Saturday, April 13, 2013

Signs, Symptoms to Watch for Needing Hip Replacement Surgery

Many individuals seek hip replacement as a refuge for severe hip arthritis. Hip replacement surgery is a procedure in which the damaged hip joint is removed and is replaced by a synthetic hip joint. The intent of this surgery is to reduce the pain and improve mobility. Hip replacement surgery is a major surgery, and therefore, getting the surgery done needs a big decision. Stryker is a popular brand for hip replacement.

There are many factors that you need to consider before undergoing the procedure, such as your bone density, age and overall health. However, you need to watch for the signs and symptoms of needing hip replacement. Here are some signs to look for to help you decide if the time is right, or not right, for hip replacement surgery.


Mostly of the people, who are seeking hip replacement surgery, are osteoarthritis sufferers. Osteoarthritis causes severe pain due to cartilage deterioration. Loss of the cartilage cushion causes friction between the bones, leading to pain and limitation of joint mobility. Inflammation of the cartilage may also stimulate new bone outgrowths to form around the joints.

Rheumatoid Arthritis

Rheumatoid arthritis (RA) is a form of arthritis which causes pain, swelling and stiffness in your joints. Women are more at risk with RA than men. Persistent inflammation over time can damage affected joints. The severity can vary from mild to severe. Treatments include disease-modifying medicines to suppress inflammation, which can prevent or delay the progression of the disease, and medication to ease pain. The earlier treatment is started, the less joint damage is likely to occur. Surgery is needed in some cases if a joint becomes badly damaged.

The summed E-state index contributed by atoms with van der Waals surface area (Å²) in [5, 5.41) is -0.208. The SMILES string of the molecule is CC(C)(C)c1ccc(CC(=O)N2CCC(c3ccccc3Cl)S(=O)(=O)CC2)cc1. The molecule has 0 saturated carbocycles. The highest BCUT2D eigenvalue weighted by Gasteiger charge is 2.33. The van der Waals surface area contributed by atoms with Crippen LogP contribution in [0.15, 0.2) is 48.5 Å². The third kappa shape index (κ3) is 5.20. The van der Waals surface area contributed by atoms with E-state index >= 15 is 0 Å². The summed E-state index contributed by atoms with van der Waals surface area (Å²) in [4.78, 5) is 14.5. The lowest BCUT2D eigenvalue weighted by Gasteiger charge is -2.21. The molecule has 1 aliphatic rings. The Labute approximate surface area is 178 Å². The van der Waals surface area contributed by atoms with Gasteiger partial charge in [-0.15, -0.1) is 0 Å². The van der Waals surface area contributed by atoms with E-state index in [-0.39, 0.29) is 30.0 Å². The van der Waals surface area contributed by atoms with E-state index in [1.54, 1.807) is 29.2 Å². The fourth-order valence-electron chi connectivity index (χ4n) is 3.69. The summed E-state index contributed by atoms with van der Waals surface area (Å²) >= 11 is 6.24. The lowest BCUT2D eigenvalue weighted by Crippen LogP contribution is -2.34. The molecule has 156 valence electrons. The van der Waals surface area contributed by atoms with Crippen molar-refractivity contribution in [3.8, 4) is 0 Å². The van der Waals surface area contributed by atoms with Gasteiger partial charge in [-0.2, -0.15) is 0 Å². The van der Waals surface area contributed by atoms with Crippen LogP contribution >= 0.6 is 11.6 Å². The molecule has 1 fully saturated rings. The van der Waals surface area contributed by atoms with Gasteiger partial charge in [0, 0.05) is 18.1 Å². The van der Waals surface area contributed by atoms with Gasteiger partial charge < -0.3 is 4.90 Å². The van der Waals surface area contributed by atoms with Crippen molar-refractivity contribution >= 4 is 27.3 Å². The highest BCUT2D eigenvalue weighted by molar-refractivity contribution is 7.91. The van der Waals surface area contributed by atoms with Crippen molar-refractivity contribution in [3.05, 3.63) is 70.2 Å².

Other Signs You Need to Watch

·  Hip pain that hinders you to do simple things, such as walking, bending and dressing.
·  Pain that awakens you at night.
·  Hip pain that limits your lifestyle choices.
·  You begin to feel down or depressed by your pain and you feel desperate to have a hip replacement operation
·  Hip pain that does not go away even after taking pain killers.

If you are suffering at least one of the signs and symptoms stated above, you need to set an appointment to your doctor and discuss the possibilities of a hip replacement surgery. You may also refer at Stryker ABG II hip recall page for more related information.



Friday, September 21, 2012

The Problems with Stryker Metal-on-Metal Hip Replacement System